Global Patterns of Brain Drain

Each region, country, and sector exhibits different patterns of skills loss and gain, but some global patterns have been discerned in the statistics. The emigration rate among the tertiary educated has been estimated at 41% for the Caribbean region, 27% for Western Africa, 18% for Eastern Africa, and 16% for Central America (see Table 1 for figures by African countries).

Some estimates suggest that one in ten tertiary educated adults born in Africa, Asia, and Latin America resided in America, Australia, orWestern Europe in 2001, but this figure rises to between 30% and 50% for individuals trained in science and technology.

Estimates of the brain drain from Africa: emigration rates for tertiary educated, 2000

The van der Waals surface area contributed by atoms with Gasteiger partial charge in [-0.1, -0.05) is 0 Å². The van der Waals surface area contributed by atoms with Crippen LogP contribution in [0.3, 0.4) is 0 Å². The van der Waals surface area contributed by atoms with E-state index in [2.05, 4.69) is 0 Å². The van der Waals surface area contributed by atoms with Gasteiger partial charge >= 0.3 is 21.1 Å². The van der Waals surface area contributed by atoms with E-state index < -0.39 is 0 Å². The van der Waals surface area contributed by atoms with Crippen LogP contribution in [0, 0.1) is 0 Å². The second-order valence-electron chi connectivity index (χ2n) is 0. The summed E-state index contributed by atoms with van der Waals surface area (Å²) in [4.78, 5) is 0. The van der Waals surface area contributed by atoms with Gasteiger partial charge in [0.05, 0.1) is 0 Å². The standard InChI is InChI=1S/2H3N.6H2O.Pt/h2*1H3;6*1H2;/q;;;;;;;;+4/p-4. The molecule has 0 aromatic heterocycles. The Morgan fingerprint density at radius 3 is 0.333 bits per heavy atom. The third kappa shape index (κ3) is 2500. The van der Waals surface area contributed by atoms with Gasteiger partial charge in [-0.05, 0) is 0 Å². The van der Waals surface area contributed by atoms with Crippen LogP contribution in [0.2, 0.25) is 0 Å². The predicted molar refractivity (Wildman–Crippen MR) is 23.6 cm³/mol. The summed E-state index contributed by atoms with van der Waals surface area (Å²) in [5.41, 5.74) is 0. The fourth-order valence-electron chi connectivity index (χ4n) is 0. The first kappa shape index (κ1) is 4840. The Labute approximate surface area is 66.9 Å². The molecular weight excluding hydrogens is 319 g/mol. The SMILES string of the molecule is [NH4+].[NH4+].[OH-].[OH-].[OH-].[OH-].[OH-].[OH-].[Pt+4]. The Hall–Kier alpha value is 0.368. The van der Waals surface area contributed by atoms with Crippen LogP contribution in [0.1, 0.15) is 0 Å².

The Blame Game

Many African, Asian, and Latin American countries blame Europe and North America for the loss of their skilled personnel, claiming that skills are being 'raided' or 'poached' in increasing numbers, especially from the healthcare sector. The implicit argument is that without active government and private sector recruiting, skills out migration would be negligible. In a globalized world, this assumption is highly problematic. What is true is that Europe and North America have developed skills based immigration policies over the last two decades, which make it much easier for skilled individuals from Africa, Asia, and Latin America to emigrate there. The temptation to admit skills paid for by someone else has proved almost irresistible.